Christmas Carols, Ancient And Modern

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Telesphorus, in his Decretall Epistle, " that in the holy night of the Nativity of our Lord and Saviour, they do celebrate publique Church services, and in them solemnly sing the Angells Hymne, because also the same night he was declared unto the shepherds by an Angell, as the truth itself doth witnesse." In the same age Theophilus, bishop of Caesarea, re­commends the celebration of the birth-day of our Lord, on what day soever the 25th of December shall happen. In the following century Cyprian begins his Treatise on the Nativity thus: "The much wished-for and long-expected Nativity of Christ is come, the famous solemnity is come." Gregory Nazianzen, who died in 389, and other Christian writers of the same age, mention the feast, and in particular he cautions against feasting to excess, dancing, and crowning the doors (prac­tices derived from the Heathens) ; urging the cele­bration after an heavenly, and not an earthly man­ner. From this caution it would seem as if the religious part of the festival, as in the present times, was not sufficiently attended to, and that the spiritual thanksgiving was in danger of being absorbed in the temporal rejoicing. Gregory's ob­servation, however, might have been intended as much for a warning as a rebuke, because in the same age there is on record, connected with the religious celebration of this day, one of those acts of ferocity of which the annals of human nature unfortunately afford too many examples. A multi­tude of Christians of all ages had assembled to commemorate the Nativity in the temple at Nico-media, in Bithynia, when Dioclesian the tyrant had it enclosed and set on fire, and about 20,000 per­sons perished on the occasion.*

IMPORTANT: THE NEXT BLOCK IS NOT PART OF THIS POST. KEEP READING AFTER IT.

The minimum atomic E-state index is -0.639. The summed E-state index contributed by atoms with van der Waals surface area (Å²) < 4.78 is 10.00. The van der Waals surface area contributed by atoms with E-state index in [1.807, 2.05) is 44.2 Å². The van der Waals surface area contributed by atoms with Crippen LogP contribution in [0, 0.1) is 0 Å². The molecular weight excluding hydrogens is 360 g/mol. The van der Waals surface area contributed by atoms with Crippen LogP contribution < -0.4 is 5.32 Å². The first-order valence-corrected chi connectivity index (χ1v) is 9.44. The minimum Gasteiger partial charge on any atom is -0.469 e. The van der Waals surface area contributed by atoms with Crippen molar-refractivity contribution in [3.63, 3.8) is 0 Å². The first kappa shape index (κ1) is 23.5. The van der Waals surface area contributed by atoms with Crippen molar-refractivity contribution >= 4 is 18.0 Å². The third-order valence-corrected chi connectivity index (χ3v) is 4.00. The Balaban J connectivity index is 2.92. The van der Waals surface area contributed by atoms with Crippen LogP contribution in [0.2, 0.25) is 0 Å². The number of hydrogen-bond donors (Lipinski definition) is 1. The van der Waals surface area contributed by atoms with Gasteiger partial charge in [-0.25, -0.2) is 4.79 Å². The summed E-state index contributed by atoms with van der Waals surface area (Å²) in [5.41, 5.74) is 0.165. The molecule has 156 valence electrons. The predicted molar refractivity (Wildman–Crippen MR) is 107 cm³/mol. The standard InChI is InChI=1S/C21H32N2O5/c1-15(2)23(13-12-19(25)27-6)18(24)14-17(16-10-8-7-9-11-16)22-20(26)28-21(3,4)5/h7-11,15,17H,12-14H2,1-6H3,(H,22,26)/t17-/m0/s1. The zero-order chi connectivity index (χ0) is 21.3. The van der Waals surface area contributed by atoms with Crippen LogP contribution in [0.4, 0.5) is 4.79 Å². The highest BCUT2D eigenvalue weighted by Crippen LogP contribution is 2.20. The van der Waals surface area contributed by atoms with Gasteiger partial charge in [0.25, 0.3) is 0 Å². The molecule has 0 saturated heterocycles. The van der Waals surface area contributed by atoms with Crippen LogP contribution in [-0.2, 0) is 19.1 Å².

* The Feast of Feasts, p. 13.

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